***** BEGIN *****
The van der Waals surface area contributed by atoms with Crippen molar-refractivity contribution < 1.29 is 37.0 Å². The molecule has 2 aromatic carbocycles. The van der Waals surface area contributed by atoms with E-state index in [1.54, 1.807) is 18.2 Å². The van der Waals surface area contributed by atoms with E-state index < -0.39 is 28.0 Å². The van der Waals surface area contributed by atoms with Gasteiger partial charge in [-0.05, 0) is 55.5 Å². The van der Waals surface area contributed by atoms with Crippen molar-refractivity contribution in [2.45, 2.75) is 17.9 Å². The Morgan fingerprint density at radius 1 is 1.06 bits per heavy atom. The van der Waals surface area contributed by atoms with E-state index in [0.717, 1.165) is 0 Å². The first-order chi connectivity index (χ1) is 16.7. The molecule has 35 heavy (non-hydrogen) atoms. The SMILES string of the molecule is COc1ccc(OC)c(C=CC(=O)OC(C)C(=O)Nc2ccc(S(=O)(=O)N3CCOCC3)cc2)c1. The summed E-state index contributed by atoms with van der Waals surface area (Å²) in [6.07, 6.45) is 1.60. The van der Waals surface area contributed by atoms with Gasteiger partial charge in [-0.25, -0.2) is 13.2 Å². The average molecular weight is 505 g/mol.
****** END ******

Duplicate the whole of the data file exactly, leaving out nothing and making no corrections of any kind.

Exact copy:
The van der Waals surface area contributed by atoms with Crippen molar-refractivity contribution < 1.29 is 37.0 Å². The molecule has 2 aromatic carbocycles. The van der Waals surface area contributed by atoms with E-state index in [1.54, 1.807) is 18.2 Å². The van der Waals surface area contributed by atoms with E-state index < -0.39 is 28.0 Å². The van der Waals surface area contributed by atoms with Gasteiger partial charge in [-0.05, 0) is 55.5 Å². The van der Waals surface area contributed by atoms with Crippen molar-refractivity contribution in [2.45, 2.75) is 17.9 Å². The Morgan fingerprint density at radius 1 is 1.06 bits per heavy atom. The van der Waals surface area contributed by atoms with E-state index in [0.717, 1.165) is 0 Å². The first-order chi connectivity index (χ1) is 16.7. The molecule has 35 heavy (non-hydrogen) atoms. The SMILES string of the molecule is COc1ccc(OC)c(C=CC(=O)OC(C)C(=O)Nc2ccc(S(=O)(=O)N3CCOCC3)cc2)c1. The summed E-state index contributed by atoms with van der Waals surface area (Å²) in [6.07, 6.45) is 1.60. The van der Waals surface area contributed by atoms with Gasteiger partial charge in [-0.25, -0.2) is 13.2 Å². The average molecular weight is 505 g/mol.